The subject of rankings of colleges/universities, departments, and programs is huge and complex and I am not even going to begin to tackle it in a comprehensive way. I am, however, interested in the topic of how administrators decide which rankings they like and don’t like.
You might think it is simple: administrators like high rankings and don’t like low rankings, but it is actually more complex than that when you consider the relative rankings of departments within a university or unit of a university.
For example, there is one particular science/engineering department at my university that is typically very highly ranked in major surveys of graduate programs. I think it is in fact a very excellent department. I have worked with faculty and students in that department, and served on university committees that evaluate faculty and students in that department, and there is no question that it has many strengths. Owing to its excellence, this department receives a lot of attention and resources from the university, and, to be fair, generates a lot of attention and resources for the university. Administrators love this department.
Consider now the situation in which another department (just for fun, let’s say this is My Department) ranks extremely high in a recent survey, but the Esteemed Department does not rank as high. Are the Deans et al. happy that My Department is highly ranked? No, they are not happy. In fact, because the Esteemed Department is not as highly ranked as they expected it to be, the survey must be flawed. In fact, the Deans et al. are so disturbed by the unexpectedly low ranking of the Esteemed Department (i.e., not even in the Top 10), they take no joy whatsoever from the high ranking of any other department and bury the data.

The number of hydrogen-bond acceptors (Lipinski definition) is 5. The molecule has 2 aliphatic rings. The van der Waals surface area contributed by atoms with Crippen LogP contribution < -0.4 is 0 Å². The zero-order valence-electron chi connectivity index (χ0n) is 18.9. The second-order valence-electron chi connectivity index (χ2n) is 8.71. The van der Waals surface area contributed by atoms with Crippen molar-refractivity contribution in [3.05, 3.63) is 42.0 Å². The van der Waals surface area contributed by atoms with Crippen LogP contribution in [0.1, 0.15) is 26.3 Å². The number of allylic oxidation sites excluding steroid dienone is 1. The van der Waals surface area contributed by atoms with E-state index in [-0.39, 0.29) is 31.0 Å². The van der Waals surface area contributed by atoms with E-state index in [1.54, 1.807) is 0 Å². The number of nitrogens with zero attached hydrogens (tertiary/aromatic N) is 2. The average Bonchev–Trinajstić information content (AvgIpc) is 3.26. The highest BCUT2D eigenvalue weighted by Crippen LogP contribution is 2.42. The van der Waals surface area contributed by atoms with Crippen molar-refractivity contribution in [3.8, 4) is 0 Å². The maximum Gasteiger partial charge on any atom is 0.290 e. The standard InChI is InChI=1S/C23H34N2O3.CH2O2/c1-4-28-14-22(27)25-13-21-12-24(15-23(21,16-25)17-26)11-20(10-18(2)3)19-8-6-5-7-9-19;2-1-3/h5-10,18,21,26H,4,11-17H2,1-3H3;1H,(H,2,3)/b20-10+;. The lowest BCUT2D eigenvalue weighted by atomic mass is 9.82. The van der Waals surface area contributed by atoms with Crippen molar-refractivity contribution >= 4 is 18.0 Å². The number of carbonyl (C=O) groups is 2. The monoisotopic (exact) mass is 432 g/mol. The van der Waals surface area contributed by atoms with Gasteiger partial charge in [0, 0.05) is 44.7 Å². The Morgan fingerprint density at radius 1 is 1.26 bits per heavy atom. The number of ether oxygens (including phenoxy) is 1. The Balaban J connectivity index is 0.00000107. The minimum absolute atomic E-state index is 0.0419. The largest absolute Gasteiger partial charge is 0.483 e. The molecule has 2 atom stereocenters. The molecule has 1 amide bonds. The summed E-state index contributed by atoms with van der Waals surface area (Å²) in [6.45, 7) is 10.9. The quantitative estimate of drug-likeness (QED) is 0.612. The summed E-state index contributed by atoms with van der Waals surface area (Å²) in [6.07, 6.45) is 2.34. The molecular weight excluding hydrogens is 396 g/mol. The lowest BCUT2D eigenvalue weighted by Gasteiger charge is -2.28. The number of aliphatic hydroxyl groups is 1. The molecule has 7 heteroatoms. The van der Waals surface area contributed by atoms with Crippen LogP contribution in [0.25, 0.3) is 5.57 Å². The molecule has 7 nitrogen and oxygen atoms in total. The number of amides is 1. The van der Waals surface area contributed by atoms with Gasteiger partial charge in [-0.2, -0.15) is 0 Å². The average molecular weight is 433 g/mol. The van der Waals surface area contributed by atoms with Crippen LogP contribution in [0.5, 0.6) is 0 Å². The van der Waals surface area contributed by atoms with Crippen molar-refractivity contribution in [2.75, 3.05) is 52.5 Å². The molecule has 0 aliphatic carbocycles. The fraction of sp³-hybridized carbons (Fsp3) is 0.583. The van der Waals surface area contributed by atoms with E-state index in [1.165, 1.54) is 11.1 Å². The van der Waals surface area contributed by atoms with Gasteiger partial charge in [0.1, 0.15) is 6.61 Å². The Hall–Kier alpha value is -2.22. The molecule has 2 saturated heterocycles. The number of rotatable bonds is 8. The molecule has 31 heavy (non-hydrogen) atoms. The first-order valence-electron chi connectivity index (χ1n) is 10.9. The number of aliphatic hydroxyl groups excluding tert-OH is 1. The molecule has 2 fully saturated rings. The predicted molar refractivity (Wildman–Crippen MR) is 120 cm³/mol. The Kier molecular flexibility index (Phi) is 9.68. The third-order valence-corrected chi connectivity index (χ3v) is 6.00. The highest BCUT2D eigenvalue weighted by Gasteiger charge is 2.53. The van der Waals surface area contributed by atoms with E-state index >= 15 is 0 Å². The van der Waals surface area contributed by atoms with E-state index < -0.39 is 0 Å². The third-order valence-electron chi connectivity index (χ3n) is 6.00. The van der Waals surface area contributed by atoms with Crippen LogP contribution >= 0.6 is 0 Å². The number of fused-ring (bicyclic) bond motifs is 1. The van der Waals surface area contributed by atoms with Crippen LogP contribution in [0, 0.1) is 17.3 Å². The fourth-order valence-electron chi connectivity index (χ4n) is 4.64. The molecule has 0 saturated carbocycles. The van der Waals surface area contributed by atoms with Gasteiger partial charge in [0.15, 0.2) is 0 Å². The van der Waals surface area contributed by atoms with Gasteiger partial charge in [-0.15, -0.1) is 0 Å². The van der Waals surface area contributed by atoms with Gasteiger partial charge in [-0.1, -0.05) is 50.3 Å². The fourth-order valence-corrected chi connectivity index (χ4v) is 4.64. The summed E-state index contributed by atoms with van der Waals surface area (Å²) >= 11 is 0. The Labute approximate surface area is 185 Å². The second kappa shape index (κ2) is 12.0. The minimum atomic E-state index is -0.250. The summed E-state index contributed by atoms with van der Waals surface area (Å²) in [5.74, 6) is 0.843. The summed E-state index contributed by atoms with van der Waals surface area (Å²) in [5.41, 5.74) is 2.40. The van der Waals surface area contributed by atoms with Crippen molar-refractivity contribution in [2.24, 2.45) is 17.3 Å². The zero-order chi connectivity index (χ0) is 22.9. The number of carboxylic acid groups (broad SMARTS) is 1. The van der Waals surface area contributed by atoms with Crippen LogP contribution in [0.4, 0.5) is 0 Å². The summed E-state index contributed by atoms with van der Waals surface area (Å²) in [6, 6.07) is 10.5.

If the Esteemed Department had been ranked #1 or #2, the media engine would be roaring and we would all be reading glossy university magazines and brochures that heralded to the world the amazing success of this department. Are the people in My Department angry and bitter? No, they are not angry and bitter. You might say, however, that they are chagrined. They are also considering options for self-promotion that show that they are proud of their accomplishments but at the same time are not slaves to rankings, which we all know are deeply flawed, or at least, some of them are.
13 years ago